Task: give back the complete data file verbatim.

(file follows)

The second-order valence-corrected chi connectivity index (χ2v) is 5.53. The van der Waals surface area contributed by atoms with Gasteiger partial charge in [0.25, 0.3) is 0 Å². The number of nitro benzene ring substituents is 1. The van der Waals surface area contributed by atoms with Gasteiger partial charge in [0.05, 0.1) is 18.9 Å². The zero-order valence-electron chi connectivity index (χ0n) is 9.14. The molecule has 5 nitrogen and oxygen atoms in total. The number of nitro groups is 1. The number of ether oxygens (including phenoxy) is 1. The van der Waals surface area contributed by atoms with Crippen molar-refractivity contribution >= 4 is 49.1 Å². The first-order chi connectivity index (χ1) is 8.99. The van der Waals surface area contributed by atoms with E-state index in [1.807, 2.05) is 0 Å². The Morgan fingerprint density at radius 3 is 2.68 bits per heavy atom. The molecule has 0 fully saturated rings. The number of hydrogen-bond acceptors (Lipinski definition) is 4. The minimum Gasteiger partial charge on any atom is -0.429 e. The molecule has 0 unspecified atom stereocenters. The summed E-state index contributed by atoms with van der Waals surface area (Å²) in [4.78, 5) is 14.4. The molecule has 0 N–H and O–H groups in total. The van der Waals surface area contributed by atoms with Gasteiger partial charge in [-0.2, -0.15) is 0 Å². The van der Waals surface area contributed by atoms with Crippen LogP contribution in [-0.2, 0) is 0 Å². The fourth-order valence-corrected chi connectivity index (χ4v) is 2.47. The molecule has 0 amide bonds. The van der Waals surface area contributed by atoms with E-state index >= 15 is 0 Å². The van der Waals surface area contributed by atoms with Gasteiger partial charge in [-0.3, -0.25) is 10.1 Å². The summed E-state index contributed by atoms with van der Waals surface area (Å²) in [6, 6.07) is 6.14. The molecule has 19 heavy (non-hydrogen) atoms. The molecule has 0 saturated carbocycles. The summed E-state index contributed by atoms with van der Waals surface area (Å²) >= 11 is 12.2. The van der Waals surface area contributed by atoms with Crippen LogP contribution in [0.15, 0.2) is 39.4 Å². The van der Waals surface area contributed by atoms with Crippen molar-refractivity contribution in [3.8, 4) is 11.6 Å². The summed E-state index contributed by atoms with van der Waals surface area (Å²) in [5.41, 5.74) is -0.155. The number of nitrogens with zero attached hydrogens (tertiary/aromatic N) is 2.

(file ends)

The second-order valence-corrected chi connectivity index (χ2v) is 5.53. The van der Waals surface area contributed by atoms with Gasteiger partial charge in [0.25, 0.3) is 0 Å². The number of nitro benzene ring substituents is 1. The van der Waals surface area contributed by atoms with Gasteiger partial charge in [0.05, 0.1) is 18.9 Å². The zero-order valence-electron chi connectivity index (χ0n) is 9.14. The molecule has 5 nitrogen and oxygen atoms in total. The number of nitro groups is 1. The number of ether oxygens (including phenoxy) is 1. The van der Waals surface area contributed by atoms with Crippen molar-refractivity contribution >= 4 is 49.1 Å². The first-order chi connectivity index (χ1) is 8.99. The van der Waals surface area contributed by atoms with E-state index in [1.807, 2.05) is 0 Å². The Morgan fingerprint density at radius 3 is 2.68 bits per heavy atom. The molecule has 0 fully saturated rings. The number of hydrogen-bond acceptors (Lipinski definition) is 4. The minimum Gasteiger partial charge on any atom is -0.429 e. The molecule has 0 unspecified atom stereocenters. The summed E-state index contributed by atoms with van der Waals surface area (Å²) in [4.78, 5) is 14.4. The molecule has 0 N–H and O–H groups in total. The van der Waals surface area contributed by atoms with Gasteiger partial charge in [-0.2, -0.15) is 0 Å². The van der Waals surface area contributed by atoms with Crippen LogP contribution in [-0.2, 0) is 0 Å². The fourth-order valence-corrected chi connectivity index (χ4v) is 2.47. The molecule has 0 amide bonds. The van der Waals surface area contributed by atoms with E-state index >= 15 is 0 Å². The van der Waals surface area contributed by atoms with Gasteiger partial charge in [-0.3, -0.25) is 10.1 Å². The summed E-state index contributed by atoms with van der Waals surface area (Å²) in [6, 6.07) is 6.14. The molecule has 19 heavy (non-hydrogen) atoms. The molecule has 0 saturated carbocycles. The summed E-state index contributed by atoms with van der Waals surface area (Å²) >= 11 is 12.2. The van der Waals surface area contributed by atoms with Crippen LogP contribution in [0.15, 0.2) is 39.4 Å². The van der Waals surface area contributed by atoms with Crippen molar-refractivity contribution in [3.8, 4) is 11.6 Å². The summed E-state index contributed by atoms with van der Waals surface area (Å²) in [5.41, 5.74) is -0.155. The number of nitrogens with zero attached hydrogens (tertiary/aromatic N) is 2.